The election of Donald Trump set off a seemingly continuous wave of protests across the country. This is just the latest surge of resistance. Past protests have included varied groups – from the Tea Party to Occupy Wall Street. On this episode of BackStory, Ed, Nathan and Brian look at the central role that political protests have played throughout American history.
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ANNOUNCER: Major funding for BackStory is provided by an anonymous donor, the National Endowment for the Humanities, the Joseph and Robert Cornell Memorial Foundation, and the Arthur Vining Davis foundation’s.
MALE SPEAKER: From the Virginia Foundation for the Humanities, this is BackStory.
BRIAN: Welcome to BackStory, the show that looks at the history behind today’s headlines. I’m Brian Bellah.
NATHAN: I’m Nathan Connelly.
JOANNE: And I’m Joanne Freeman. Each week, my co-host and I, all historians, explore a topic that’s been in the news. And today, our topic is going to be the history of protests. We’re going to begin 3 in Sacramento, California 50 years ago. The exact date actually is May, 2nd 1967.
BRIAN: That morning, 30 black men and women walked up the steps of the statehouse, carrying loaded guns. Those men and women were members of the Black Panther Party, and they were protesting a gun control bill under consideration by the state legislature.
NATHAN: And they walked right in the front door, there was no security that they had to pass, and walked right into the legislative chamber while it was in session with their loaded guns.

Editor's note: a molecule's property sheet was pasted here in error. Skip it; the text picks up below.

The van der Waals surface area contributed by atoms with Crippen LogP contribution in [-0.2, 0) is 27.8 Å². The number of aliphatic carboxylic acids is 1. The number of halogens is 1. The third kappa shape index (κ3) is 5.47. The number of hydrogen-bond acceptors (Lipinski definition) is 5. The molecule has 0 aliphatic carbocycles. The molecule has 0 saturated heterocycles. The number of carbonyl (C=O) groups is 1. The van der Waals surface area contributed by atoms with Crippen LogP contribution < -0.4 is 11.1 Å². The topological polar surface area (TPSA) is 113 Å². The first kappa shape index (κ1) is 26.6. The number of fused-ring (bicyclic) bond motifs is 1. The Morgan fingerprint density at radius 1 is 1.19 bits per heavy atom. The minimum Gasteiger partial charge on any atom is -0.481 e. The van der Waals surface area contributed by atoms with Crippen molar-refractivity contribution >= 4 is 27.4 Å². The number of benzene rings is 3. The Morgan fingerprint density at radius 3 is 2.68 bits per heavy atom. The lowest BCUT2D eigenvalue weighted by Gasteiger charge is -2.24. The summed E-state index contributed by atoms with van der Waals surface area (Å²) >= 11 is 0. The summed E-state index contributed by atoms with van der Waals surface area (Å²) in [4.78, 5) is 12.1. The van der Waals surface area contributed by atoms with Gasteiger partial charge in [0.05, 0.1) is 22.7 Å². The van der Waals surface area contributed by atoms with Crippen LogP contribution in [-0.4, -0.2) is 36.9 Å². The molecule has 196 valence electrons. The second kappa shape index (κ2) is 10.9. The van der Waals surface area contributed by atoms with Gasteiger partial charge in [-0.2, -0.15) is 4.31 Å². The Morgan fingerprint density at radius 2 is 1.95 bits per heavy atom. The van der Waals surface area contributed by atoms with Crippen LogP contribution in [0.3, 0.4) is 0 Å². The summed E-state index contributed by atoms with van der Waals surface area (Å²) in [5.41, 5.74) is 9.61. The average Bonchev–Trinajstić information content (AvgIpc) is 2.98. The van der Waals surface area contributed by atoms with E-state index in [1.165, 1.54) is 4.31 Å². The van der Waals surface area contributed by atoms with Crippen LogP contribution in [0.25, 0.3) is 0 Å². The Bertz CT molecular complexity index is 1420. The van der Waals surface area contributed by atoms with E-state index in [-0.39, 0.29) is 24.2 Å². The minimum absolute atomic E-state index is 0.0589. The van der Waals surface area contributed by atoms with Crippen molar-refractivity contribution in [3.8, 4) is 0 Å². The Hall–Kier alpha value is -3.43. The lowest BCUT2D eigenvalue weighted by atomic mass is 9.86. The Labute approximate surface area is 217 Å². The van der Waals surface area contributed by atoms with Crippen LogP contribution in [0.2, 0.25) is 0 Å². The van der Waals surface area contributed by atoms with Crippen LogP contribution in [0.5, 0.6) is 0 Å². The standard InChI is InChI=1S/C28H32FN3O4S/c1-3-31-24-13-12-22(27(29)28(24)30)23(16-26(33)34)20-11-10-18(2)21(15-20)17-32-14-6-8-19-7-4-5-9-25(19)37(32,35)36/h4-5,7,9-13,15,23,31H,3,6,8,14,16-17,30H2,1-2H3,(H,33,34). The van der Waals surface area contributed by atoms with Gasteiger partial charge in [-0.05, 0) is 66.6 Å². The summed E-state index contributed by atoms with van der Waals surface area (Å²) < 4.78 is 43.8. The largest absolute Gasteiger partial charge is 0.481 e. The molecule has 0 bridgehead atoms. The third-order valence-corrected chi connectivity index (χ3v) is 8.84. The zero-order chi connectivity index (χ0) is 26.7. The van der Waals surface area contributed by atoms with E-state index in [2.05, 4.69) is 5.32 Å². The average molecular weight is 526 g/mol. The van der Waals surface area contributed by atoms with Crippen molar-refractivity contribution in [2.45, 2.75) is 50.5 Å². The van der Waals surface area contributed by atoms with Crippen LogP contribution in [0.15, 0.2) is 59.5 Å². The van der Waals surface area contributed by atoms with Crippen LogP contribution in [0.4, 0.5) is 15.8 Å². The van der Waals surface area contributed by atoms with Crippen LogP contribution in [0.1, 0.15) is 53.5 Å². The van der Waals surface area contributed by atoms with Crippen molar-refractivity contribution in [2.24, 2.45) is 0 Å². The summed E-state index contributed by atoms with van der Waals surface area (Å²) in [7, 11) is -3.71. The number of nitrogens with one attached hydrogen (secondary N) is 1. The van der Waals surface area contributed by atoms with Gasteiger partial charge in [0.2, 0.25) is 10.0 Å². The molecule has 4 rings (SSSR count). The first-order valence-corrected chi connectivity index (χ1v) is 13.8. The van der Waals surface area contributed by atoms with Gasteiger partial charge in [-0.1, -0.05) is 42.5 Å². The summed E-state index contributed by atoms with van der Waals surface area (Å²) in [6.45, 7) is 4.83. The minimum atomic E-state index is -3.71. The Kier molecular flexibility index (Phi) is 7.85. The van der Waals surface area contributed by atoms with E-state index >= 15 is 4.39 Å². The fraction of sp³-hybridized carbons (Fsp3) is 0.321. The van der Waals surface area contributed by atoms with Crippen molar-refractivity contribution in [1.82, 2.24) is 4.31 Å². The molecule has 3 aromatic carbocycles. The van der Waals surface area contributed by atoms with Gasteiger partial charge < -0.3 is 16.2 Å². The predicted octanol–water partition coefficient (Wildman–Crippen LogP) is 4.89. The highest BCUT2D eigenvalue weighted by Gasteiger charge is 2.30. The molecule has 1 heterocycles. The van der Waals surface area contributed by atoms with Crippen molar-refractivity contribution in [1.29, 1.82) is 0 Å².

PETER: This is Adam Winkler, a professor of Constitutional Law at UCLA.
ADAM WINKLER: The Panthers weren’t there to commit violence or to take hostages, they were there as part of a political protest and they wanted to make it clear that they had a second amendment right to bear arms, and that they needed that right.
BRIAN: After the Panthers were turned away from the assembly chamber where the bill was being debated, they gathered on the lawn outside. One of the group’s leaders, Bobby Seale, read a prepared statement, warning black people to quote, “arm themselves before it’s too late.”
ADAM WINKLER: The Panthers were making a novel and that someone argued timely– argument– that the Panthers had the right to bear arms as a basic civil right, that it was as essential as the right to vote, the right to own property. And they believe that in order to protect their constitutional rights, they had to be able to, frankly, police the police.
BRIAN: In Oakland, Bobby Seale and Huey Newton began a practice of policing the police, where they’d send out armed police patrols to follow police cars as they patrolled. And when the police officers would pull over an African-American, the Panthers would stand– they’d pull over too. And they’d stand off to the side with their guns pointed straight up in the air or straight down at the ground, which under California law was lawful at the time, considered a non-threatening possession of the firearms– and they would shout out advice to the person being hassled, and also, just sort of keep a careful eye. A police officer was a lot less likely to beat up an African-American when he’s surrounded by other African-Americans who have loaded guns on them.
And this, as you can imagine, the Black Panthers policy of policing the police didn’t make the Oakland police very happy. And so they pushed one of their allies in the California state legislature, a guy named Don Mulford, to push for new gun control laws. Laws that would take guns out of the hands of the Black Panthers.
BRIAN: Which brings us back to that 1967 protest at the California’s statehouse. It was that gun control bill, Don Mulford’s bill, that was under consideration when Bobby Seale and his companions carried their guns into the state capitol. When that bill passed, it banned the public carrying of loaded firearms. The Panthers policing the police was outlawed.
ADAM WINKLEY: The very next year, President Lyndon Johnson signed a National Gun Control Act that outlawed the sale of guns by mail, it prohibited felons and people the mentally unstable from buying guns. And it was argued that the act was part of a number of different pieces of legislation brought on by the assassination of Martin Luther King and Bobby Kennedy.